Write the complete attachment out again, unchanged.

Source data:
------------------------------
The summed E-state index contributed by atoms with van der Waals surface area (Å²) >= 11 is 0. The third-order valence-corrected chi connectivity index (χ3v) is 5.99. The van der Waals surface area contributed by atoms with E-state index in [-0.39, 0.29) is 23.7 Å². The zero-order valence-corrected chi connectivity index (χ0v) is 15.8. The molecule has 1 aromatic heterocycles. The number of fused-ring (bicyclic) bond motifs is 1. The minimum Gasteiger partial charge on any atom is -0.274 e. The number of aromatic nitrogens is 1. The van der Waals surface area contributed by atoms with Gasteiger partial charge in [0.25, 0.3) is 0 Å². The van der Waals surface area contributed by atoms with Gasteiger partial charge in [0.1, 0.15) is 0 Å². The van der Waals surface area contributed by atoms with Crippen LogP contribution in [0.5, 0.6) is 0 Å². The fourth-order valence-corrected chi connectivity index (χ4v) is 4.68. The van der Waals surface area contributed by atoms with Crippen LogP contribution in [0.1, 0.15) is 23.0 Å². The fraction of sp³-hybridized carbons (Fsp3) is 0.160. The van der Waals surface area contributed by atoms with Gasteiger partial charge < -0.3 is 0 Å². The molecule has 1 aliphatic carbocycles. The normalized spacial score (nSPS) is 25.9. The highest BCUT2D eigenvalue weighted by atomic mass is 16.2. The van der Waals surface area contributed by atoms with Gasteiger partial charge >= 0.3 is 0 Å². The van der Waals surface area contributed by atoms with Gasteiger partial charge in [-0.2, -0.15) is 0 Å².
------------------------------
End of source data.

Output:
The summed E-state index contributed by atoms with van der Waals surface area (Å²) >= 11 is 0. The third-order valence-corrected chi connectivity index (χ3v) is 5.99. The van der Waals surface area contributed by atoms with E-state index in [-0.39, 0.29) is 23.7 Å². The zero-order valence-corrected chi connectivity index (χ0v) is 15.8. The molecule has 1 aromatic heterocycles. The number of fused-ring (bicyclic) bond motifs is 1. The minimum Gasteiger partial charge on any atom is -0.274 e. The number of aromatic nitrogens is 1. The van der Waals surface area contributed by atoms with Gasteiger partial charge in [0.25, 0.3) is 0 Å². The van der Waals surface area contributed by atoms with Gasteiger partial charge in [0.1, 0.15) is 0 Å². The van der Waals surface area contributed by atoms with Crippen LogP contribution in [0.5, 0.6) is 0 Å². The fourth-order valence-corrected chi connectivity index (χ4v) is 4.68. The van der Waals surface area contributed by atoms with Crippen LogP contribution in [0.1, 0.15) is 23.0 Å². The fraction of sp³-hybridized carbons (Fsp3) is 0.160. The van der Waals surface area contributed by atoms with Gasteiger partial charge < -0.3 is 0 Å². The molecule has 1 aliphatic carbocycles. The normalized spacial score (nSPS) is 25.9. The highest BCUT2D eigenvalue weighted by atomic mass is 16.2. The van der Waals surface area contributed by atoms with Gasteiger partial charge >= 0.3 is 0 Å². The van der Waals surface area contributed by atoms with Gasteiger partial charge in [-0.2, -0.15) is 0 Å².